World Bulletin / News Desk
Thailand's anti-corruption commission is to press for charges against a non-commissioned military officer accused of beating an imam to death in southern Thailand, local media reported Tuesday.
The officer was one of several soldiers found guilty by a court in 2008 of the death, but neither was sentenced, punished, or named during proceedings despite police having identified them.
The Bangkok Post reported Sansern Poljiak, secretary general of the commission, as saying that it is to press for a criminal case and punishment of sub-lieutenant Sirikhet Wanitbamrung for his role in the killing of Yapa Kaseng in March 2008.
“We will ask the army to take severe disciplinary sanctions against him and we have asked the Office of the Attorney General to file a criminal case,” he said.
Wanitbamrung -- along with four other military officers -- is accused of beating to death the 56-year-old imam in Rueso district, in Thailand's southern province of Narathiwat - a region affected by a separatist rebellion for several decades.
The imam was initially arrested because he was suspected of involvement in the southern insurgency.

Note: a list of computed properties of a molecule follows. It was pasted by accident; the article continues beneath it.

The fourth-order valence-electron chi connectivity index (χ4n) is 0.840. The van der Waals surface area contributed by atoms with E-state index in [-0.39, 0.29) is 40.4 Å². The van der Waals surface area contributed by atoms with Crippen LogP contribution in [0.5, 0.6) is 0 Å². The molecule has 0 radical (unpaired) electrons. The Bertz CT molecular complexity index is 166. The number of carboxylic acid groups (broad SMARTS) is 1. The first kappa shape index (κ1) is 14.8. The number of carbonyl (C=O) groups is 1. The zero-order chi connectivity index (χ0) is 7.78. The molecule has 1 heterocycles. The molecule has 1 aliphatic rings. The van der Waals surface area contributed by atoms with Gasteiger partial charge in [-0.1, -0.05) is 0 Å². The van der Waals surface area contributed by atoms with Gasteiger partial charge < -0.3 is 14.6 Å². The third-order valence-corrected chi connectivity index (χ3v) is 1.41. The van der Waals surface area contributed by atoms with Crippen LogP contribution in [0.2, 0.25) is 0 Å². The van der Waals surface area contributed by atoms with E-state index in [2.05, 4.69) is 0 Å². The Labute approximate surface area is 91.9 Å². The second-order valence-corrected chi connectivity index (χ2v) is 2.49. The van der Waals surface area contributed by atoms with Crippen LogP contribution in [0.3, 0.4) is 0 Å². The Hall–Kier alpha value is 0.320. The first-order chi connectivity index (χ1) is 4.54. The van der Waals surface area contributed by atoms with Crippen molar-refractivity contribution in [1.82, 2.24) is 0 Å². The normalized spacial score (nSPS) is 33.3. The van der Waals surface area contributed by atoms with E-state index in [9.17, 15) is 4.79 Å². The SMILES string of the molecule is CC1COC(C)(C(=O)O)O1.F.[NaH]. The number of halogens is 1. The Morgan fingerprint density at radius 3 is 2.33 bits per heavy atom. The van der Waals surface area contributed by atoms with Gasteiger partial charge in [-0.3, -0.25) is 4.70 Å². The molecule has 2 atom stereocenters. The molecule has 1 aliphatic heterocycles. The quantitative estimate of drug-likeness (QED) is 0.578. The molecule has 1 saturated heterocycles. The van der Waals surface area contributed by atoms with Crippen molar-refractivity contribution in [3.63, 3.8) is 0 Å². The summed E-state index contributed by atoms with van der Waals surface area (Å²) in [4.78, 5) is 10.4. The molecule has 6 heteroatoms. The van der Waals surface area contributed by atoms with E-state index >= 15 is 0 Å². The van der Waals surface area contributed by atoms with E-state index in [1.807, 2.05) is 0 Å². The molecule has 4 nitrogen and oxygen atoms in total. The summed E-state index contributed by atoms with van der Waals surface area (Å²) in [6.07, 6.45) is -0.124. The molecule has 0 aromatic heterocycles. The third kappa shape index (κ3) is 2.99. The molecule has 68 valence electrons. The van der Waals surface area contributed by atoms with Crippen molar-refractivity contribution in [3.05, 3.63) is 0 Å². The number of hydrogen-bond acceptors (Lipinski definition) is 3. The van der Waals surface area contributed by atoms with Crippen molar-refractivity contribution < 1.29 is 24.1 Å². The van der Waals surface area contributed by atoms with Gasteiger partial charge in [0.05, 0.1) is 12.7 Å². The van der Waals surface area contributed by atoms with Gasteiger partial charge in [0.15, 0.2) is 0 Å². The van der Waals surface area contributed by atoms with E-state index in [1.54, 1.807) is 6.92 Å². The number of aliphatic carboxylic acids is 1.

An autopsy found he had been subjected to physical assaults and beaten with “hard objects” during two days of interrogation. His ribs were broken and the bones had punctured his lungs, leading to his demise.
The ruling was greeted with uproar from human rights groups, and Kaseng’s relatives have since protested the “lack of justice”.
The Post on Monday reported Poljiak as saying that the anti-corruption commission was holding evidence that should push the army and criminal prosecutors to act against Wanitbamrung who faces ten years in jail.
The incident is not the first case of the military torturing Muslim suspects to death.
In August, an administrative court ordered the security agency responsible for southern Thailand to pay $82,000 in compensation to the family of Ashari Sama-ae, a 25-year-old Malay Muslim who died in July 2007 after being tortured by the military while in detention.
The judges ruled, however, that none of the security officers involved in the case could be criminally prosecuted.
The ruling was received with a fierce reaction from Human Rights Watch.
“The Thai government’s failure to bring justice to those responsible for Ashari Sama-ae torture and death is part of the broad pattern of abuse in which impunity is the norm,” Asia director Brad Adams said.
The southern insurgency is rooted in a century-old ethno-cultural conflict between the Malay Muslim living in the provinces of Pattani, Yala, Narathiwat and some districts of Songhkla and the Thai central state where Buddhism is de facto considered the national religion.